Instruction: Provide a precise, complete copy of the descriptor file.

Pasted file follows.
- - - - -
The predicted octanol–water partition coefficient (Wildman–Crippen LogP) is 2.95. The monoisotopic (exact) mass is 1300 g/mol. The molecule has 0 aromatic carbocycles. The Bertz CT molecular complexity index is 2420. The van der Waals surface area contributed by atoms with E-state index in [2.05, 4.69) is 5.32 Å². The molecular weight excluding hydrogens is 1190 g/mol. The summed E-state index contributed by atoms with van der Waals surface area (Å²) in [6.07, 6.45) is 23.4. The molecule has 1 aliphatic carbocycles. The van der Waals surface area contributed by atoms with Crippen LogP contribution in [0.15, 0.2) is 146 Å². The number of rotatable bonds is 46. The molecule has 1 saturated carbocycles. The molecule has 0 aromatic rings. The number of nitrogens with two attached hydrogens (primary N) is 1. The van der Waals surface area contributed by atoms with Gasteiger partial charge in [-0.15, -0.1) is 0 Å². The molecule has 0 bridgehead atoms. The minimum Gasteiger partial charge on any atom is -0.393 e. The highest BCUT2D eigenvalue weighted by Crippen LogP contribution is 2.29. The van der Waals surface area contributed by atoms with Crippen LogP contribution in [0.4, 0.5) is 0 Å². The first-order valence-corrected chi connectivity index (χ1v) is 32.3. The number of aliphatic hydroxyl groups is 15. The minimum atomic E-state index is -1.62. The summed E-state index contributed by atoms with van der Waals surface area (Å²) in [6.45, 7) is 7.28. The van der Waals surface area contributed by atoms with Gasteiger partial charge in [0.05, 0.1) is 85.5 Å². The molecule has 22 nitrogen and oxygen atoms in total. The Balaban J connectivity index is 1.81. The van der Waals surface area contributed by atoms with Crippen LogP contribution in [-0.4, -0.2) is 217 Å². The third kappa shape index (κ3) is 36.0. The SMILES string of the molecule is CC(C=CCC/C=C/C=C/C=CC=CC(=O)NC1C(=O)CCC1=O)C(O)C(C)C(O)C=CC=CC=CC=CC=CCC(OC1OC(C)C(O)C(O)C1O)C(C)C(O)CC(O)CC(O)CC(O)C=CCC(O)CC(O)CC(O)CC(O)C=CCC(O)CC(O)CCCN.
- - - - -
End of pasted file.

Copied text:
The predicted octanol–water partition coefficient (Wildman–Crippen LogP) is 2.95. The monoisotopic (exact) mass is 1300 g/mol. The molecule has 0 aromatic carbocycles. The Bertz CT molecular complexity index is 2420. The van der Waals surface area contributed by atoms with E-state index in [2.05, 4.69) is 5.32 Å². The molecular weight excluding hydrogens is 1190 g/mol. The summed E-state index contributed by atoms with van der Waals surface area (Å²) in [6.07, 6.45) is 23.4. The molecule has 1 aliphatic carbocycles. The van der Waals surface area contributed by atoms with Crippen LogP contribution in [0.15, 0.2) is 146 Å². The number of rotatable bonds is 46. The molecule has 1 saturated carbocycles. The molecule has 0 aromatic rings. The number of nitrogens with two attached hydrogens (primary N) is 1. The van der Waals surface area contributed by atoms with Gasteiger partial charge in [-0.15, -0.1) is 0 Å². The molecule has 0 bridgehead atoms. The minimum Gasteiger partial charge on any atom is -0.393 e. The highest BCUT2D eigenvalue weighted by Crippen LogP contribution is 2.29. The van der Waals surface area contributed by atoms with Crippen LogP contribution in [0.4, 0.5) is 0 Å². The first-order valence-corrected chi connectivity index (χ1v) is 32.3. The number of aliphatic hydroxyl groups is 15. The minimum atomic E-state index is -1.62. The summed E-state index contributed by atoms with van der Waals surface area (Å²) in [6.45, 7) is 7.28. The van der Waals surface area contributed by atoms with Gasteiger partial charge in [0.05, 0.1) is 85.5 Å². The molecule has 22 nitrogen and oxygen atoms in total. The Balaban J connectivity index is 1.81. The van der Waals surface area contributed by atoms with Crippen LogP contribution in [-0.4, -0.2) is 217 Å². The third kappa shape index (κ3) is 36.0. The SMILES string of the molecule is CC(C=CCC/C=C/C=C/C=CC=CC(=O)NC1C(=O)CCC1=O)C(O)C(C)C(O)C=CC=CC=CC=CC=CCC(OC1OC(C)C(O)C(O)C1O)C(C)C(O)CC(O)CC(O)CC(O)C=CCC(O)CC(O)CC(O)CC(O)C=CCC(O)CC(O)CCCN.